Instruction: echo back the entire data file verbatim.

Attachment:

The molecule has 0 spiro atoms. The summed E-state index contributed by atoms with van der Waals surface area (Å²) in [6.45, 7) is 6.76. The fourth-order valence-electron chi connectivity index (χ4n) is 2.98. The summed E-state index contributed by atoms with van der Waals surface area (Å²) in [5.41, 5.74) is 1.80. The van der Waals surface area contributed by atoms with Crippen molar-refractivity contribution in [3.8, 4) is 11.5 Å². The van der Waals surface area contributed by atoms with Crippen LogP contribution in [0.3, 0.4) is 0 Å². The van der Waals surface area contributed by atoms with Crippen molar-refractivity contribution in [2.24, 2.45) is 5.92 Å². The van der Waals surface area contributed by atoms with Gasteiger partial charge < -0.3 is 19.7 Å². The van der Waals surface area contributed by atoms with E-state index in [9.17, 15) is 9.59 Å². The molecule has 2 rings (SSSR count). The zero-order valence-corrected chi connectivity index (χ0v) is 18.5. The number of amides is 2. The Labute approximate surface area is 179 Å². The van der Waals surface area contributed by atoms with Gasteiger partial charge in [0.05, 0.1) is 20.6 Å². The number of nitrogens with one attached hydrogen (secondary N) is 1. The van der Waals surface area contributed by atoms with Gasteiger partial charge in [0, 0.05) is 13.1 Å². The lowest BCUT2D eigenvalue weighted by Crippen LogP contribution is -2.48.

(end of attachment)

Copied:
The molecule has 0 spiro atoms. The summed E-state index contributed by atoms with van der Waals surface area (Å²) in [6.45, 7) is 6.76. The fourth-order valence-electron chi connectivity index (χ4n) is 2.98. The summed E-state index contributed by atoms with van der Waals surface area (Å²) in [5.41, 5.74) is 1.80. The van der Waals surface area contributed by atoms with Crippen molar-refractivity contribution in [3.8, 4) is 11.5 Å². The van der Waals surface area contributed by atoms with Crippen LogP contribution in [0.3, 0.4) is 0 Å². The van der Waals surface area contributed by atoms with Crippen molar-refractivity contribution in [2.24, 2.45) is 5.92 Å². The van der Waals surface area contributed by atoms with Gasteiger partial charge < -0.3 is 19.7 Å². The van der Waals surface area contributed by atoms with E-state index in [9.17, 15) is 9.59 Å². The molecule has 2 rings (SSSR count). The zero-order valence-corrected chi connectivity index (χ0v) is 18.5. The number of amides is 2. The Labute approximate surface area is 179 Å². The van der Waals surface area contributed by atoms with Gasteiger partial charge in [0.05, 0.1) is 20.6 Å². The number of nitrogens with one attached hydrogen (secondary N) is 1. The van der Waals surface area contributed by atoms with Gasteiger partial charge in [0, 0.05) is 13.1 Å². The lowest BCUT2D eigenvalue weighted by Crippen LogP contribution is -2.48.